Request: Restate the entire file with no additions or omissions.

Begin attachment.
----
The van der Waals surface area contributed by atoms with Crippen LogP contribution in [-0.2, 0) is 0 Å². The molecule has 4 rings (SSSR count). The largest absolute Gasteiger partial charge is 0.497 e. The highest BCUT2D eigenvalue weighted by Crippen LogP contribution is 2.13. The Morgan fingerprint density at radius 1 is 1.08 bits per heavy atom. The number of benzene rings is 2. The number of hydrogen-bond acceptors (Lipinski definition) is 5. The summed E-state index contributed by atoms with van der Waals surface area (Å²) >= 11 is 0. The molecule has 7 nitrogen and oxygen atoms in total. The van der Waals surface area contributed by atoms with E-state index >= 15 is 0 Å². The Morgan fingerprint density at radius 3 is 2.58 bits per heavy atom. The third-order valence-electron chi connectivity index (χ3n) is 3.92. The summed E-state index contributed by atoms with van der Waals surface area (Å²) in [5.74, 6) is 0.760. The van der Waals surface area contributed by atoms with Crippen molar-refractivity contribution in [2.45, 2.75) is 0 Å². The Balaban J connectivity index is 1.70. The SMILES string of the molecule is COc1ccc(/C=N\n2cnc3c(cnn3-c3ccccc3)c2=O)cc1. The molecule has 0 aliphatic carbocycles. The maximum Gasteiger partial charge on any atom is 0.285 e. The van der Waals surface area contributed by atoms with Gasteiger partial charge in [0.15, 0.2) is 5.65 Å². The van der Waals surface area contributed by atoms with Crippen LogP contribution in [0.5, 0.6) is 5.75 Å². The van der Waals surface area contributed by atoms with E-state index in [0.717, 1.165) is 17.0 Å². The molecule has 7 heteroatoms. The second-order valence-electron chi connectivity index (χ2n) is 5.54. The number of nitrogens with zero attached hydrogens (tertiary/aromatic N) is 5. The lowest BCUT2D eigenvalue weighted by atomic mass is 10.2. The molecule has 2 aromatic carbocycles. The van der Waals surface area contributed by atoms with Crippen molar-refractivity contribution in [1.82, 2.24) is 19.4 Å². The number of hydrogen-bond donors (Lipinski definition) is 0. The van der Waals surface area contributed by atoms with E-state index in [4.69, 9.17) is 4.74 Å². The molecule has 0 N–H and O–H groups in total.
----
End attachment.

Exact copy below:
The van der Waals surface area contributed by atoms with Crippen LogP contribution in [-0.2, 0) is 0 Å². The molecule has 4 rings (SSSR count). The largest absolute Gasteiger partial charge is 0.497 e. The highest BCUT2D eigenvalue weighted by Crippen LogP contribution is 2.13. The Morgan fingerprint density at radius 1 is 1.08 bits per heavy atom. The number of benzene rings is 2. The number of hydrogen-bond acceptors (Lipinski definition) is 5. The summed E-state index contributed by atoms with van der Waals surface area (Å²) >= 11 is 0. The molecule has 7 nitrogen and oxygen atoms in total. The van der Waals surface area contributed by atoms with E-state index >= 15 is 0 Å². The Morgan fingerprint density at radius 3 is 2.58 bits per heavy atom. The third-order valence-electron chi connectivity index (χ3n) is 3.92. The summed E-state index contributed by atoms with van der Waals surface area (Å²) in [5.74, 6) is 0.760. The van der Waals surface area contributed by atoms with Crippen molar-refractivity contribution in [2.45, 2.75) is 0 Å². The Balaban J connectivity index is 1.70. The SMILES string of the molecule is COc1ccc(/C=N\n2cnc3c(cnn3-c3ccccc3)c2=O)cc1. The molecule has 0 aliphatic carbocycles. The maximum Gasteiger partial charge on any atom is 0.285 e. The van der Waals surface area contributed by atoms with Gasteiger partial charge in [0.15, 0.2) is 5.65 Å². The van der Waals surface area contributed by atoms with Crippen LogP contribution in [0.5, 0.6) is 5.75 Å². The van der Waals surface area contributed by atoms with E-state index in [0.717, 1.165) is 17.0 Å². The molecule has 7 heteroatoms. The second-order valence-electron chi connectivity index (χ2n) is 5.54. The number of nitrogens with zero attached hydrogens (tertiary/aromatic N) is 5. The lowest BCUT2D eigenvalue weighted by atomic mass is 10.2. The molecule has 2 aromatic carbocycles. The van der Waals surface area contributed by atoms with Crippen molar-refractivity contribution in [1.82, 2.24) is 19.4 Å². The number of hydrogen-bond donors (Lipinski definition) is 0. The van der Waals surface area contributed by atoms with E-state index in [4.69, 9.17) is 4.74 Å². The molecule has 0 N–H and O–H groups in total.